The Vision Fund has about 500 employees, so the cuts should affect about 100 positions, per the report.
The news is the latest headline in a tumultuous year for the investing giant. In May, SoftBank—an investor in tech giants such as Didi and Uber—told investors there will be a “stricter selection of investments” for the new year. The announcement came as part of the company’s earnings report for the fiscal year ended in March.
SoftBank has been hurt by the falling markets, especially the underperformance of companies like China-based ride-hailing app Didi, Singapore-based logistics company Grab, and South Korea’s e-commerce platform Coupang.
Then, just last month after announcing a $22.7 loss, SoftBank CEO Masayoshi Son acknowledged mistakes had been made in investing from the fund.
“When we were turning out big profits, I became somewhat delirious, and looking back at myself now, I am quite embarrassed and remorseful,” Son said at a news conference.
Perhaps the best example of SoftBank’s mindset shift came in February, when it did not release a promised $1.35 billion to Cruise as part of an agreed upon deal when the autonomous carmaker completed a commercial deployment of vehicles. Instead, General Motors acquired SoftBank’s equity ownership stake in Cruise for $2.1 billion.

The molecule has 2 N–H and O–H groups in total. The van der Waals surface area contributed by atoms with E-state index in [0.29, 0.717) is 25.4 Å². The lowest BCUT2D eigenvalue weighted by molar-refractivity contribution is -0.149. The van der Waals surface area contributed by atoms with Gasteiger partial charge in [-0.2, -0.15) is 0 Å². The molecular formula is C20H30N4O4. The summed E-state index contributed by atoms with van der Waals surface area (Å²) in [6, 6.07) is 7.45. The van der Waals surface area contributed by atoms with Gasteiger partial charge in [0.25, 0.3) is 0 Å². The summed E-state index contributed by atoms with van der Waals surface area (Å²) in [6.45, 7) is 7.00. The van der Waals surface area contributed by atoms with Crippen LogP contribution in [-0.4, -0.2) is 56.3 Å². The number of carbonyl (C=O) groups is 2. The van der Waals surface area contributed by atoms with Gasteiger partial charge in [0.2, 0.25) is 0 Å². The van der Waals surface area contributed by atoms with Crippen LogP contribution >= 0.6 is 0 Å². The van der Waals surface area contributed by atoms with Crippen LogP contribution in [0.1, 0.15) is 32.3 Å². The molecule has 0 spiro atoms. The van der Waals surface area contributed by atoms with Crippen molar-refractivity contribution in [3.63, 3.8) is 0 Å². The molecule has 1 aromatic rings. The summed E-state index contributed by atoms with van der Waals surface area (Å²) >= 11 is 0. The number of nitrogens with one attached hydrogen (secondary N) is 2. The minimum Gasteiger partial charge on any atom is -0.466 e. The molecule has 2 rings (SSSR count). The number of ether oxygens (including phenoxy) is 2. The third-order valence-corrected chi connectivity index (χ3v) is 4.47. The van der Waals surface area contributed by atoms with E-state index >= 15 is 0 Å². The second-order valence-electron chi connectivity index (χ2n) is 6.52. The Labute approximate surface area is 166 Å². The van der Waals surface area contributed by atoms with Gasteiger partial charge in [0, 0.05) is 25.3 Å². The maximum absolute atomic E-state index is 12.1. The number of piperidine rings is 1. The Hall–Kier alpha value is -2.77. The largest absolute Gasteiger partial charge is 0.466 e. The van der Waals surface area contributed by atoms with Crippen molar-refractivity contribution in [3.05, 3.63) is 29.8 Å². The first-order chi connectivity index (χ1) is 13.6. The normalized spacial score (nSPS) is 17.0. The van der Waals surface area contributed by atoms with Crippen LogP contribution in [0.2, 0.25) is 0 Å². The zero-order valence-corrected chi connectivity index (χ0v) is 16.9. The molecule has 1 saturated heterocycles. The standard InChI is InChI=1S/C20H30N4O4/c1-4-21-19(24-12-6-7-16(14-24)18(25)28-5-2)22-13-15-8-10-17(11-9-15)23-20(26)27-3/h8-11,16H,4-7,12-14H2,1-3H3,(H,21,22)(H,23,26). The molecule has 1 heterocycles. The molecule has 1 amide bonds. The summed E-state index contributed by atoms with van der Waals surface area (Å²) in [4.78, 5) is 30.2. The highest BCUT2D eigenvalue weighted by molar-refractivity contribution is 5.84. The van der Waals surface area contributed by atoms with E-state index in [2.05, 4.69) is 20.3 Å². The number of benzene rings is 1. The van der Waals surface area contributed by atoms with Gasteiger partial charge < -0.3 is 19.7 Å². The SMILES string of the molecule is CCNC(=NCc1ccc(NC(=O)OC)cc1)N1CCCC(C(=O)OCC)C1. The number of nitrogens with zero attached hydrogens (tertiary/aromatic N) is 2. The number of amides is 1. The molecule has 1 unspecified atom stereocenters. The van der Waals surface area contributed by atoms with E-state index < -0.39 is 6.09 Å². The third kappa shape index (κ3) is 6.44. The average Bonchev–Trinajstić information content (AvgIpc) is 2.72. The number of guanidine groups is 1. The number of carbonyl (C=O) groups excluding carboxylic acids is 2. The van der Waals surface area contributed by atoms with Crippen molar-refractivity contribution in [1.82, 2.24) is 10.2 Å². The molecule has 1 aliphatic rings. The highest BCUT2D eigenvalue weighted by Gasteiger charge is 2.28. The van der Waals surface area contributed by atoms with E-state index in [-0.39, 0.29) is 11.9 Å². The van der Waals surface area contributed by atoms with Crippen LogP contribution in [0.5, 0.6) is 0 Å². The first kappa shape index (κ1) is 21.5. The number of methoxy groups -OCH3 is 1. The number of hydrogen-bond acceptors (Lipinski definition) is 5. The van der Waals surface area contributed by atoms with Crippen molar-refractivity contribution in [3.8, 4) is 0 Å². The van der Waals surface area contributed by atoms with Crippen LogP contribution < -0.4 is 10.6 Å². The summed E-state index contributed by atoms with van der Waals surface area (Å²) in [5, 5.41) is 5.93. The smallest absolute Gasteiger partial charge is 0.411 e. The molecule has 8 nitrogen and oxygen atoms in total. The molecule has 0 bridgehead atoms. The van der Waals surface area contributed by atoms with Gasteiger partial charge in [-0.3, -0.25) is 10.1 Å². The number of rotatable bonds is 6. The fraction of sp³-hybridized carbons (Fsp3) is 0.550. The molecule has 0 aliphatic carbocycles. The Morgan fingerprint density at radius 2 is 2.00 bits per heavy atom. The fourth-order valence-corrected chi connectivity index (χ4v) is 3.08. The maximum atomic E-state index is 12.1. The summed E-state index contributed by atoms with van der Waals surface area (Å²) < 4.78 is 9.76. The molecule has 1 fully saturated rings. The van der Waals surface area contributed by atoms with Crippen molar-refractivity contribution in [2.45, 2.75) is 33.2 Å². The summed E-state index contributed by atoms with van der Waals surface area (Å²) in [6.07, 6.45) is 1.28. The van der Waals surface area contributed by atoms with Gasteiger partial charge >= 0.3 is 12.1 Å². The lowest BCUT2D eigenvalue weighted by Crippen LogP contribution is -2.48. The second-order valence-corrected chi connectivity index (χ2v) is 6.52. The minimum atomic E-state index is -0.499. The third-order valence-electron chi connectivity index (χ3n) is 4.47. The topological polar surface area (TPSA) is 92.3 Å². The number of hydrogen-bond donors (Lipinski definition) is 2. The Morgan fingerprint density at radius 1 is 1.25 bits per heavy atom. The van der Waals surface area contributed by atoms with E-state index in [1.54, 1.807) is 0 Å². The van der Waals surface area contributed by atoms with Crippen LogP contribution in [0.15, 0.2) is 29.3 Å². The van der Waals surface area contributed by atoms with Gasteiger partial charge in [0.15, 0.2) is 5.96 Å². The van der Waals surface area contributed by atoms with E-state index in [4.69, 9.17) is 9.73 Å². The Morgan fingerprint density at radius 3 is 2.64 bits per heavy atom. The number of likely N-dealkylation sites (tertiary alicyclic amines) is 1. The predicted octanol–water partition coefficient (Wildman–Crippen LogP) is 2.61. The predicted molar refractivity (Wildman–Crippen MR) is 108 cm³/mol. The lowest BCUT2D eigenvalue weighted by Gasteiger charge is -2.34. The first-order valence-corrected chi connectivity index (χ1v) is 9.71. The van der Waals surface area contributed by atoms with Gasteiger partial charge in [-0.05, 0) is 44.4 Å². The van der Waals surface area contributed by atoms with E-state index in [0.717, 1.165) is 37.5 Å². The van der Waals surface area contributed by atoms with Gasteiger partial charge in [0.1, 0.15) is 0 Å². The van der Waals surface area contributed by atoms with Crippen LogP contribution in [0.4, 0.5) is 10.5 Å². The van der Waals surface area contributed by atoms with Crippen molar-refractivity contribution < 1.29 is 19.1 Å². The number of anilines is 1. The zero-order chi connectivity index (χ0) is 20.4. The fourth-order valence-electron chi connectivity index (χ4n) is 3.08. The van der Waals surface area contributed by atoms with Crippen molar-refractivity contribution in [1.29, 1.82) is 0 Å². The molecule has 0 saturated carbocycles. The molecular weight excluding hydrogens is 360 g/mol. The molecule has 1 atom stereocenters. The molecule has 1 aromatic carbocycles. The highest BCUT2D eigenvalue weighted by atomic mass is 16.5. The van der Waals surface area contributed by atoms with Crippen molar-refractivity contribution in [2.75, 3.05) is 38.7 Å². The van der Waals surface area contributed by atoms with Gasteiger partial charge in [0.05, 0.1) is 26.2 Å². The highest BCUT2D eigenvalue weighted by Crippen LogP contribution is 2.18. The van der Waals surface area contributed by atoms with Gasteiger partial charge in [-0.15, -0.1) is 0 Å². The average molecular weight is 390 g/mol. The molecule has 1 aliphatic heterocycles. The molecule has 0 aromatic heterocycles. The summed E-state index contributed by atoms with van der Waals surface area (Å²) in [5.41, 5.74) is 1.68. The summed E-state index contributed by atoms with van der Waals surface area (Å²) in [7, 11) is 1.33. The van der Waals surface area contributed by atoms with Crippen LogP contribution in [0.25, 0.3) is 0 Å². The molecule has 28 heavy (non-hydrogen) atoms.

SoftBank’s plight is perhaps the best illustration of how different this year is from 2021.
- Why SoftBank’s Mea Culpa Is Rare Among Startup Investors
- SoftBank’s Vision Fund Deals Show Slowing Pace, Smaller Rounds
- Softbank To Become More Selective In Investing In Another Sign The Good Times Are Over
- As Venture Dollars Slow, Deal Terms Begin Trending Back Toward Investors
Illustration: Dom Guzman
Stay up to date with recent funding rounds, acquisitions, and more with the Crunchbase Daily.